But the thing to remember about Queen Mary 2 is that while she is big she has "scale." Her onboard ambience is a bit like Grand Central Station where you walk in and see a ten-story high ceiling bit no way to get up there. Its size represents grandeur, not business. It is not a crowded mega-ship. In fact she is one of the roomiest ships at sea with an astounding passenger/space ratio of 56 (square meters per guest) when the industry average is about 40.

The Cunard liners are among the last ships to have even a remnant of the "class system" once common on passenger ships. There is one main dining room, the Britannia, where 80% of the passengers eat, and then there are two special restaurants; The Princess Grill and the Queen's Grill. Passengers who eat in these special dining rooms also stay in special suites named after the dining rooms.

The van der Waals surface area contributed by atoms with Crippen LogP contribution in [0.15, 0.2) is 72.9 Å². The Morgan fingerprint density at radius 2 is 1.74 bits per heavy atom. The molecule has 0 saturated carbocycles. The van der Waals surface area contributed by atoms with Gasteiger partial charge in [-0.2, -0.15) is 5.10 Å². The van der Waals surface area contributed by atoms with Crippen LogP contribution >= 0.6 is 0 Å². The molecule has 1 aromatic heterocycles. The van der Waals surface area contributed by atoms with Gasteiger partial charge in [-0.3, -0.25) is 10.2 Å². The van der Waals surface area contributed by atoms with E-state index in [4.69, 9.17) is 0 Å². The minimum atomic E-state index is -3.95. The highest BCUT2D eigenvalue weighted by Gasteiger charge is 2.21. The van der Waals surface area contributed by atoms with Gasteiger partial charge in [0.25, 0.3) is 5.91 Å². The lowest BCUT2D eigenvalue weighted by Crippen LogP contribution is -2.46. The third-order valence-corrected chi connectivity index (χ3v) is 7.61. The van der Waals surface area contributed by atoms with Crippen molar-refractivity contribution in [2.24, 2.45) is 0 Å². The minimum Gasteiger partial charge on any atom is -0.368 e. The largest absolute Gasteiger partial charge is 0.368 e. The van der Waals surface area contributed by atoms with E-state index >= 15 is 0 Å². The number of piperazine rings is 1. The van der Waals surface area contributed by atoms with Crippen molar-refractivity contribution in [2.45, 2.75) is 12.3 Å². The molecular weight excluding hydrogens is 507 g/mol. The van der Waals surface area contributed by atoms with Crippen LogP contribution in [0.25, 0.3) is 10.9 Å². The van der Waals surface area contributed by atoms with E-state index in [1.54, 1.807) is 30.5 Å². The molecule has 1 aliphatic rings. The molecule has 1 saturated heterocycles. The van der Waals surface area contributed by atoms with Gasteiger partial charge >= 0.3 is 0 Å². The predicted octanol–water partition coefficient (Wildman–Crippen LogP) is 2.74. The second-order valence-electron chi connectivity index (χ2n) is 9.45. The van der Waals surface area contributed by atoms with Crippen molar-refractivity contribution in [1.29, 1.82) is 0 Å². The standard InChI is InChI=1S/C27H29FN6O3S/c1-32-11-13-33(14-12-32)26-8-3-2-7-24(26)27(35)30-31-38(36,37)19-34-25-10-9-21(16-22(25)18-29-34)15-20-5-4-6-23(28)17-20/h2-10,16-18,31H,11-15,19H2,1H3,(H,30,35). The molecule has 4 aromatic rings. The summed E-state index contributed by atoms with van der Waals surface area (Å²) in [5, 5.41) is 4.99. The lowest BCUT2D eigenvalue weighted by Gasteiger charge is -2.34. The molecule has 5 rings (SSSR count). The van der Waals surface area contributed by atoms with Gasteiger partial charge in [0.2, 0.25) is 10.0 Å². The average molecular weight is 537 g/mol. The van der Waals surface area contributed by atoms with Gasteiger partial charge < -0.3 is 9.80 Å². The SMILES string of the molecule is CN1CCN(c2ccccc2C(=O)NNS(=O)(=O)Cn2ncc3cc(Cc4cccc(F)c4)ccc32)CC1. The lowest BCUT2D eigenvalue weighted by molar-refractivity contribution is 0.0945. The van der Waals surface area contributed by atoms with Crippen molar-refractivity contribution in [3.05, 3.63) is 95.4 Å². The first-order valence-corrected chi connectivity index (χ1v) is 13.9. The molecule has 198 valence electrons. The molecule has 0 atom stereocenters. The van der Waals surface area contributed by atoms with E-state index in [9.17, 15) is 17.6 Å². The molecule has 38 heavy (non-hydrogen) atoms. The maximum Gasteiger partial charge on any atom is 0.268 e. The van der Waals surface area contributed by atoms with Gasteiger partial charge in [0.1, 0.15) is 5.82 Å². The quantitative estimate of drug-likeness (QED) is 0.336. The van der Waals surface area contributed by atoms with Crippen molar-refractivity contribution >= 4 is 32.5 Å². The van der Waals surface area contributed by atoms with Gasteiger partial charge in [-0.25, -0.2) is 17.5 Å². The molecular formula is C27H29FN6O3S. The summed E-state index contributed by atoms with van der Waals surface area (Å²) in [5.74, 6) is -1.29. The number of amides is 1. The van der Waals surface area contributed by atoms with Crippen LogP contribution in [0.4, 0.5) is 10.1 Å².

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Queens Room - for tea and night dancing   Beautiful Lalique Vases throughout   Bronze and copper 3-d sculpture
   
beautiful chandeliers in Queens Room at night   magnificent hallway with murals   mural of NY City inside Britannia

Near-term Itineraries for Queen Mary 2 If you now feel like trying out the Queen Mary 2, after calling in Liverpool she will do a few short "sample" cruises from the British Isles of two to four days.

In November the liner will do what she is most famous for: 6-night Atlantic crossings between New York and Southampton. The cost for these crossings is very reasonable - standard balcony $995, Princess Grill $1995, Queens Grill $2495.